I’m not saying it’s sexist but…

I was going to write at great length about this but I am not. I’m just going to post some pictures.

This is Star Trek. These are some women.

Number one space booty

Right? Right?


I like that googling “The Doctor Voyager” still gets me pictures of David Tennant. But also here is the real deal.

Alpha Quadrant's Greatest Dad

Sisko and Dax in the "Trials and Tribbleations" episode of DS9.

Look at Dax, and then look at Sisko. Now I’m not saying that Benjamin Sisko is not a pretty dreamy dude, because he totally is, or that O’Brien is not the most lovable fictional dude in the history of everything ever (save my fictional husband Rory Williams). But. BUT. I have never seen a non-hot woman on Star Trek. Ever. Even Janeway was actually pretty hot. Most of the guys are pretty decent looking, but a lot of them are plausible, normal looking guys, while most of the female characters still manage to be insanely hot, even under layers of plastic/latex/face paint. This actually bothers me quite a bit. There isn’t a Star Fleet lady who doesn’t look like she has a modeling gig on the side–even Doctor Pulaski was quite a looker in her younger days).

I read that they put Sirtis in this skirt because they thought she was too chubby for the pants uniform. THIS IS A CHUBBY STAR TREK WOMAN GUYS.

Actually, yes. I am saying that it is pretty sexist. There’s a lot of critical reaction to old school Star Trek sexism, for good reason. There is a vast, wonderful universe where all of humanity’s problems are solved, all races are reconciled, and the Earth is completely at peace. But at the outset of this wonderful new world, a woman can’t be a starfleet captain. And even after we get female captains (wassup Kirstie Allie gurrrl), it still seems like their entrance exam had more to do with their waist-to-hip ratio than their captaining abilities (from what I hear, this is where I should be saying “wassup Janeway gurrrrl” but I haven’t actually watched much Voyager so I’m holding out judgement for now).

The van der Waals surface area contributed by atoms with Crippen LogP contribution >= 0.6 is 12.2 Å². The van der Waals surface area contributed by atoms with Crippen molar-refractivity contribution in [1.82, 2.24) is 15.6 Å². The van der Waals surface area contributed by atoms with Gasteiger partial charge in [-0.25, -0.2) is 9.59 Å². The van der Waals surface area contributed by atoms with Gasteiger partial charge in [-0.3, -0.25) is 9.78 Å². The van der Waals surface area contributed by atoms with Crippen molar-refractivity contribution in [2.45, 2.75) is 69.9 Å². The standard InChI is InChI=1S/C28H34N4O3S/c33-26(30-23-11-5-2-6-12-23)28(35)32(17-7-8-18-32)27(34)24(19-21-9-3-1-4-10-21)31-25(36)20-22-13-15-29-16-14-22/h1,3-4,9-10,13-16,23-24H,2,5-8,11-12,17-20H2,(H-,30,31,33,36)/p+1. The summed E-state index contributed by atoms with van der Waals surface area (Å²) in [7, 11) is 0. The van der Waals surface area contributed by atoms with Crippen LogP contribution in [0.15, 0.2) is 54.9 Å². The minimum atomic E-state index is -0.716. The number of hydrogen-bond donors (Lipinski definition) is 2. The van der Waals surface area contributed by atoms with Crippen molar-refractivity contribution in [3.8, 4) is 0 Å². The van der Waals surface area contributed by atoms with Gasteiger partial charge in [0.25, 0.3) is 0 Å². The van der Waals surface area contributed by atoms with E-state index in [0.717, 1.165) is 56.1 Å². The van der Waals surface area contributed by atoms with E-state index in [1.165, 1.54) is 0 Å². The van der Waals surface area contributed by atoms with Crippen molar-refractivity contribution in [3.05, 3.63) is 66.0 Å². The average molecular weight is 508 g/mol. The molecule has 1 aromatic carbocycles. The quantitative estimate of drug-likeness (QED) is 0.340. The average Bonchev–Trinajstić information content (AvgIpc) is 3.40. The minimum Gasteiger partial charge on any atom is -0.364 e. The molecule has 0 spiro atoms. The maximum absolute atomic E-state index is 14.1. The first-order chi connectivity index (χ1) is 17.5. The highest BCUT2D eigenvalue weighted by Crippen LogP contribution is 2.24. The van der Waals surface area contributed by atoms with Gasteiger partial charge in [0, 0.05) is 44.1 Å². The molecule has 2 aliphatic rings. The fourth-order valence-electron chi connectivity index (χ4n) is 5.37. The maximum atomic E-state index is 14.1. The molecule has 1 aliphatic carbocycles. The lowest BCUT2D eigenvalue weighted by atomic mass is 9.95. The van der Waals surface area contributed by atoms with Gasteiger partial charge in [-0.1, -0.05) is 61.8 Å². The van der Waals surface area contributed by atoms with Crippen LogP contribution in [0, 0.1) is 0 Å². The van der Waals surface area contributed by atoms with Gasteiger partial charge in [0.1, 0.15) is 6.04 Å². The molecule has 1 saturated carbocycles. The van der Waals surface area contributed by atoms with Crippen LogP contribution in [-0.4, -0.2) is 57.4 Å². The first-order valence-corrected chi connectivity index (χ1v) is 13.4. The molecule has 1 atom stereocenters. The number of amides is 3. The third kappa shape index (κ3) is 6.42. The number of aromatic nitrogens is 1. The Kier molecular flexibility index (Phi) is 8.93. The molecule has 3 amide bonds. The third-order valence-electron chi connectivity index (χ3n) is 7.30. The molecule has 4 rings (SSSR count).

After I watched all of DS9, I went back and watched quite a few Original Series and TNG episodes and I have to say:

Uhura is a secretary. Nurse Chappel is a nurse.

Councelor Troi is useless and sort of bland, and Doctor Crusher is bland bland bland bland bland (except for her fabulous and wonderful hair).


Goddamn I love her so much

Watching Lwxana be a badass makes me woman up so hard I'm growing an extra pair of ovaries.

There’s a lot to praise about the women of Star Trek. Some of them are pretty cool, and a few of them are even multifaceted, interesting people who happen to be women. I remind myself about that a lot. It does bother me that you can be any kind of man in Star Trek, of any race, species, volume, or opacity (like Dax’s ex-boyfriend, Captain Boday, with the transparent skull). You can be any kind of woman too–as long as you’re thin and busty.


And as long as you show a healthy amount of underboob.


5 comments on “I’m not saying it’s sexist but…

  1. Friendly bypasser says:

    I think it is, like almost everything on television. Albeit it is a bit more discrete nowadays, but no one can stand to say that Hollywood is not sexist; Hollywood reinforces and builds up sexism in our everyday life like nothing else, even when it (Hollywood) pretends to not be, it’s being even more sexist.

  2. Friendly bypasser says:

    On a different note (and sorry to bombard your blog with comments), Star Trek is television’s legend; I think we both agree on that.

  3. K-kat says:

    Of course it’s sexist. However, it’s very unfair to judge the role of Uhura in the same way as you do the women’s roles of the much more recent shows. Nichelle Nichols on that show at all was amazing: she was a BLACK WOMAN ON TV playing a regular-person-with-a-job-among-men role, sexy woman though she was (and still is, I say!). It was truly groundbreaking. Also, look at the typical roles on TV at the time: if the women weren’t playing sexy, they were playing the stupid or naive woman role, the practical woman role, the wife role, or the unattractive-but-what-a-great-friend role. But most roles period were played by white women.

    That the unfortunate and true persistence of sexism has continued in the decades since is a valid argument….but please love Uhura for all that she was and all that she stood for at that time!

    • CC says:

      That is a really, really good point and I’m ashamed that I didn’t think more about the context of events before I went on my rant. I was thinking about this through a modern lens– (“WHY ARE ALL THE WOMEN SEXY?! AHHH”)–and failed to see the implications of her role–I never really thought about it in that way.

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